Wahhabism, Saudi Arabia‘s dominant doctrine which promotes a strict narrow interpretation of Islam, was largely to blame, he said.




“They (Wahhabis) have not allowed preservation of old buildings, especially those related to the prophet. They fear other Muslims will come to see these buildings as blessed and this could lead to polytheism and idolatry.”




The Washington-based Saudi Institute, an independent news gathering group, says most Islamic landmarks have been destroyed since Saudi Arabia was founded in 1932. It cited a 1994 edict by the kingdom’s senior council of religious scholars which ruled that preserving historical buildings might lead to polytheism.




Dr. Al Alawi, who founded the Islamic Heritage Research Foundation to study and preserve Mecca and Medina’s rich history, claims to have identified a home of the Prophet Mohammad. But he is reluctant to publicise its location fearing it would be demolished like Dar al Arqam – the first school in Islam where the prophet taught.




Dr. Al Alawi’s views were echoed elsewhere.




In London, Mr Geoffrey King, Islamic art and archaeology specialist at the School of Oriental and African Studies, said the fate of Islamic historic sites in Saudi Arabia was “depressing”.




“The religious authorities have failed to appreciate the significance of these buildings to Muslims and scholars worldwide,” said Mr King, who taught for several years in the kingdom and stressed many young Saudis agreed with him.




Followers of  Wahhabism say Muslims should focus on Mecca’s Grand Mosque, which contains the Kaaba – an ancient structure that more than 4 million Muslims visit each year as part of  Haj and Umra pilgrimages.




Real estate firms see massive demand for new accommodation to house up to 20 million pilgrims expected to visit Islam’s holiest city annually over the coming years as authorities relax entry restrictions for pilgrims.




“The infrastructure at the moment cannot cope. New hotels, apartments and services are badly needed,” the director of a leading real estate company said, estimating that developers are spending around 50 billion riyals ($13 billion) on projects in the city.




Dominating these is the 10 billion riyal Jabal Omar scheme. Covering a 230,000 square yard area adjacent to the Grand Mosque, the seven-year project consists of several towers containing hotels, apartments, shops and restaurants.




Dr. Al Alawi said these developments will dwarf Mecca’s Grand Mosque and are a sign of crasscommercialisation.




“Mecca is being treated like a bad copy of any city when it is a sanctuary. The house of god is beingcommercialised and these developments are disrespectful and totally out of proportion.”




But the Jabal Omar Development Company, the firm behind the project, said it was changing Mecca for the better, not least in demolishing more than 1,000 poorly built homes that clung precariously to the hillsides around the Grand Mosque.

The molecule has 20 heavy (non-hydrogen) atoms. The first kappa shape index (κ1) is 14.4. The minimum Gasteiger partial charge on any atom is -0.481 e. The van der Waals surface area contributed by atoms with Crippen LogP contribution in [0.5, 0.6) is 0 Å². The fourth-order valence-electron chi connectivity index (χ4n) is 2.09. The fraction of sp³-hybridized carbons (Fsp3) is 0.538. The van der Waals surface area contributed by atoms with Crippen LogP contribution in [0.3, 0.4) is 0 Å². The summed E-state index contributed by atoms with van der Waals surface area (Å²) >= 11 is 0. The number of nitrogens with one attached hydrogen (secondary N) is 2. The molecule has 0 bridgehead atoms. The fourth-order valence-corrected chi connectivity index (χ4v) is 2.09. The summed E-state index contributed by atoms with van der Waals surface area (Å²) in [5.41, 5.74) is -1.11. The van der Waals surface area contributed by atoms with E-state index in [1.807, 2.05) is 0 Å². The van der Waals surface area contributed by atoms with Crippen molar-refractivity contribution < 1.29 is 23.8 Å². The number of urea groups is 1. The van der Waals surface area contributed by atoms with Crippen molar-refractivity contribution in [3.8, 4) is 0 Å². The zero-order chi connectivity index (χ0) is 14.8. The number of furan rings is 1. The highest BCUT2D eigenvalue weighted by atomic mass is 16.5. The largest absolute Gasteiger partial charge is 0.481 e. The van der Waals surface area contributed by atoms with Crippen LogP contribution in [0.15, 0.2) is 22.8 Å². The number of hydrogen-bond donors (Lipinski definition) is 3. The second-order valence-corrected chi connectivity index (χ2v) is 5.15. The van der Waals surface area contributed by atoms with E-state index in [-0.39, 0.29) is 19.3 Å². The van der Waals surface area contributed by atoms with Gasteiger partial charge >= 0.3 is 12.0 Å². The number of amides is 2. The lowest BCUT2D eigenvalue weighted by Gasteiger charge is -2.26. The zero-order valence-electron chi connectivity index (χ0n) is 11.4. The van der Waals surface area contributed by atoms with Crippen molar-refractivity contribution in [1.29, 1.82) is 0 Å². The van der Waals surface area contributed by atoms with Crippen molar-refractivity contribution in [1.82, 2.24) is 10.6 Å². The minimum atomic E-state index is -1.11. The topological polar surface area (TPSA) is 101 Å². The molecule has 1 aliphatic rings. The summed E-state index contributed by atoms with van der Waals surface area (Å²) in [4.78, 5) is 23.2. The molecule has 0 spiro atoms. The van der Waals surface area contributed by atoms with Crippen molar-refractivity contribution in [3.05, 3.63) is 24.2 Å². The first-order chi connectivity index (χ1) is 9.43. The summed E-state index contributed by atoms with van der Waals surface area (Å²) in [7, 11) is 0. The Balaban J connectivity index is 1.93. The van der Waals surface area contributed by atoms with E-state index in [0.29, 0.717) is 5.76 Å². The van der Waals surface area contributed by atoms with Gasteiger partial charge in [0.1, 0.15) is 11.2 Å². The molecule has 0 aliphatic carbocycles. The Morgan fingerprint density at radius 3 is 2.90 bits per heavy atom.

The firm said around 70,000 residents from 29 different nationalities used to live on the Jabal Omar site before selling up and moving into better quality housing elsewhere.




The residents of a similar neighborhood close by seemed to be equally eager to attract developers.




Mr Ali Hussein, a 38-year-old originally from Myanmar, lives in a cramped house deep within a network of unpaved, rubbish-strewn alleyways. “The people that moved away now live in nice homes,” he said as a stray cat skipped over a puddle of sewage nearby.






“This is a very poor area. We hope another investor will come,” said Mr Amin Rafie, a local community ombudsman, adding that residents would likely be offered a handsome price for their disheveled homes in Saudi Arabia’s oil-driven real estate boom.




But Dr.Al Alawi wasn’t convinced of the developers’ motives.




“We have to accommodate these new pilgrims, but do we have to do it in high rise towers? Making money seems to be the bottom line here,” he said.




“We are destroying physical links to our past and turning our religion and history into a legend,” he said.


Sarkar Khawaja Gharib Nawaz R.A

7 Jul

Khwaja Moinuddin Hasan Chishti, 

Rahmatu Allahi alaih (May the Mercy of Allah be upon him)


Love towards all
Malice towards none

(excerpted from “The Greatest Preacher of Islam & A Messenger of Peace and Love”
from the committee of the Dargah Sharif, Ajmer, Rajistan, India) [1]To print this article in PDF format (4 pages): click here

Historical Sketch

It is a well known historical fact that in spreading the ethical and spiritual values of Islam, major and effective contributions have been made by the walis (saints) of Allah. It was their humanism, disposition and piety which won over the hearts of hundreds of thousands of people. They contacted the masses directly. They served and loved them. They lived with them and inspired them in the realisation of Eternal Truth. The proof of this is more than evident from the history of the growth of Islam in India. Although India was penetrated in the first century of Hijra, the noble task of inspiring the people to its tenets and values was accomplished by Hazrat Khwaja Muinuddin Chishti, r.a. popularly known as Khwaja Sahib and Khwaja Gharib Nawaz. He did it all through his own great moral power, glorious and appealing character, with love and dedication to mankind, without any worldly resources of wealth, power, force or support.